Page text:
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A Victorian Hangman Tells His Love
Bruce Dawe

Dear one, forgive my appearing before you like this,
in a two-piece track-suit, welder's goggles
and a green cloth cap like some gross bee—this is the State's idea
I would have come
arrayed like a bridegroom for these nuptials
knowing how often you have dreamed about this
moment of consummation in your cell.
If I must bind your arms now to your sides
with a leather strap and ask if you have anything to say
—these too are formalities I would dispense with:
I know your heart is too full at this moment
to say much and that the tranquilizer which I trust
you did not reject out of a stubborn pride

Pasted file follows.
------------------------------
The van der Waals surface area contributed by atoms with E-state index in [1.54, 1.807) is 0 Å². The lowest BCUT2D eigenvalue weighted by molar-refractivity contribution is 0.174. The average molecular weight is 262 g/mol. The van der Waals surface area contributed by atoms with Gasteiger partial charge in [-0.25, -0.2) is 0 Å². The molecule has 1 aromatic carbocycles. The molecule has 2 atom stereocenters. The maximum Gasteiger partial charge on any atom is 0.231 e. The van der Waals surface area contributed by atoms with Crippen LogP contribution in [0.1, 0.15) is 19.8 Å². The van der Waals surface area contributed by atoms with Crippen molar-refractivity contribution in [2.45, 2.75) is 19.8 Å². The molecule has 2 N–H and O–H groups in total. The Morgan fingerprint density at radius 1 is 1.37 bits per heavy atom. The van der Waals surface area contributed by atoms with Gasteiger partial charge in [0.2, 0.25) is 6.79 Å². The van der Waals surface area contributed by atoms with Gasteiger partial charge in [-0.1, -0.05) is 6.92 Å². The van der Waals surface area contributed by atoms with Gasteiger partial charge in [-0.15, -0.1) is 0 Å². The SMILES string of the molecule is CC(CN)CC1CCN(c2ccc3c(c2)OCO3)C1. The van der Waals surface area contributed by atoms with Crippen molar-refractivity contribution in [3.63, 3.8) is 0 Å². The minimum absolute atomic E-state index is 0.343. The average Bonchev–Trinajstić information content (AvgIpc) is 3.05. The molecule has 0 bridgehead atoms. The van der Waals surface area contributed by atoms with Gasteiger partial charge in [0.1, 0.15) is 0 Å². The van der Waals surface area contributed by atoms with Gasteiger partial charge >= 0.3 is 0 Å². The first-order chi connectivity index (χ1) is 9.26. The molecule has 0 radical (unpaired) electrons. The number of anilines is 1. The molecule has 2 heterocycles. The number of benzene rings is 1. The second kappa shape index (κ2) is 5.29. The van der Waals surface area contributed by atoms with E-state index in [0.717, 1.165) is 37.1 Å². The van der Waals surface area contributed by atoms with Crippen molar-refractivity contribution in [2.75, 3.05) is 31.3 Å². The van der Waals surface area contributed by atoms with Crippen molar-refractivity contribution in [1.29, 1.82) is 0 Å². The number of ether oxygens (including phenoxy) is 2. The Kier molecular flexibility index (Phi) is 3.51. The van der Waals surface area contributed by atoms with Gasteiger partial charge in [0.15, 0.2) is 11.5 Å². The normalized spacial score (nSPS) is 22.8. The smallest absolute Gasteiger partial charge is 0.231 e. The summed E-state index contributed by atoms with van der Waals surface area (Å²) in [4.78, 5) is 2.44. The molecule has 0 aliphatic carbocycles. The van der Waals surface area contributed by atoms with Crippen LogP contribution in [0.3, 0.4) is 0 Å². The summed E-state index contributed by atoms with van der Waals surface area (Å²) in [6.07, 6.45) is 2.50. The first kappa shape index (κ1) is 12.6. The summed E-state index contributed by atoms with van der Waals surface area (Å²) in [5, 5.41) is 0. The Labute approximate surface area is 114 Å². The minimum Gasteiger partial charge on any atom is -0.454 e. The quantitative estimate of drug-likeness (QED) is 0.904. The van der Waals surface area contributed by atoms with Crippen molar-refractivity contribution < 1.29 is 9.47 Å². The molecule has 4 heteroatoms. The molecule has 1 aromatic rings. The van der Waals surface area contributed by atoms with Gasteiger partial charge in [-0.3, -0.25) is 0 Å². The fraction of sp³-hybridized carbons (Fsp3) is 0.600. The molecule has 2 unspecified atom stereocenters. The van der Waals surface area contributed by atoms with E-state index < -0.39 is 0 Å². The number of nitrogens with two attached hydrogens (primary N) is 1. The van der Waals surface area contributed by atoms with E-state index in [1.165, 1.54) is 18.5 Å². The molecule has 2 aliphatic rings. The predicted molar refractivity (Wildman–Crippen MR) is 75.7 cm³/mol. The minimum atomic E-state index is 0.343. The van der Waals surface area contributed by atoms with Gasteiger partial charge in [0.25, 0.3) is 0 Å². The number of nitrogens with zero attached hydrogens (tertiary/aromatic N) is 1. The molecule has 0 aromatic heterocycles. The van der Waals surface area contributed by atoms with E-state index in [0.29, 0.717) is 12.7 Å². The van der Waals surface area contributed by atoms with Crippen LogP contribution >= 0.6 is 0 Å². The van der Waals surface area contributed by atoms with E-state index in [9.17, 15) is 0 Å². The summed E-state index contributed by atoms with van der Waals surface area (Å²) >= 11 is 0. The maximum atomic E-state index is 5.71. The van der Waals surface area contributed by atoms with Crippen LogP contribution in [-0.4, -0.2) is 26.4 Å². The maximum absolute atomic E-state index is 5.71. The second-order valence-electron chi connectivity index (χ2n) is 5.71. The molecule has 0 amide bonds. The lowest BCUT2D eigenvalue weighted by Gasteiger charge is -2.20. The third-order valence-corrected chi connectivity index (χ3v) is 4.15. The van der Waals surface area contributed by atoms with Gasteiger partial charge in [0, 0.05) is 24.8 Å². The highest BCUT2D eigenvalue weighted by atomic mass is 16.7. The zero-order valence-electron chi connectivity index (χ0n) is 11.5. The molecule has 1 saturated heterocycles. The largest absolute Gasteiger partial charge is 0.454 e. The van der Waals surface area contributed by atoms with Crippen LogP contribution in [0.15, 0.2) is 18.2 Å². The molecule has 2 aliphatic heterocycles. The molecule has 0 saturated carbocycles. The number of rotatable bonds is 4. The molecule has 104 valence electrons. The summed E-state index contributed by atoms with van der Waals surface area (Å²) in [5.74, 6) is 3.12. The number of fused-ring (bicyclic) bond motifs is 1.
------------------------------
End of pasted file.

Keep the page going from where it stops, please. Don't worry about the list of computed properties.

should by this time have eased your ache for speech, breath
and the other incidentals which distract us from our end.
Let us now walk a step. This noose
with which we're wed is something of an heirloom, the last three
members of our holy family were wed with it, the softwood beam
it hangs from like a lover's tree notched with their weight.
See now I slip it over your neck, the knot
under the left jaw, with a slip ring
to hold the knot in place . . . There. Perfect.
Allow me to adjust the canvas hood
which will enable you to anticipate the officially prescribed darkness
by some seconds.
The journalists are ready with the flash-bulbs of their eyes
raised to the simple altar, the doctor twitches like a stethoscope
—you have been given a clean bill of health, like any
modern bride.
With this spring of mine
from the trap, hitting the door lever, you will go forth
into a new life which I, alas, am not yet fit to share.
Be assured, you will sink into the generous pool of public feeling
as gently as a leaf—accept your role, feel chosen.
You are this evening's headlines. Come, my love.

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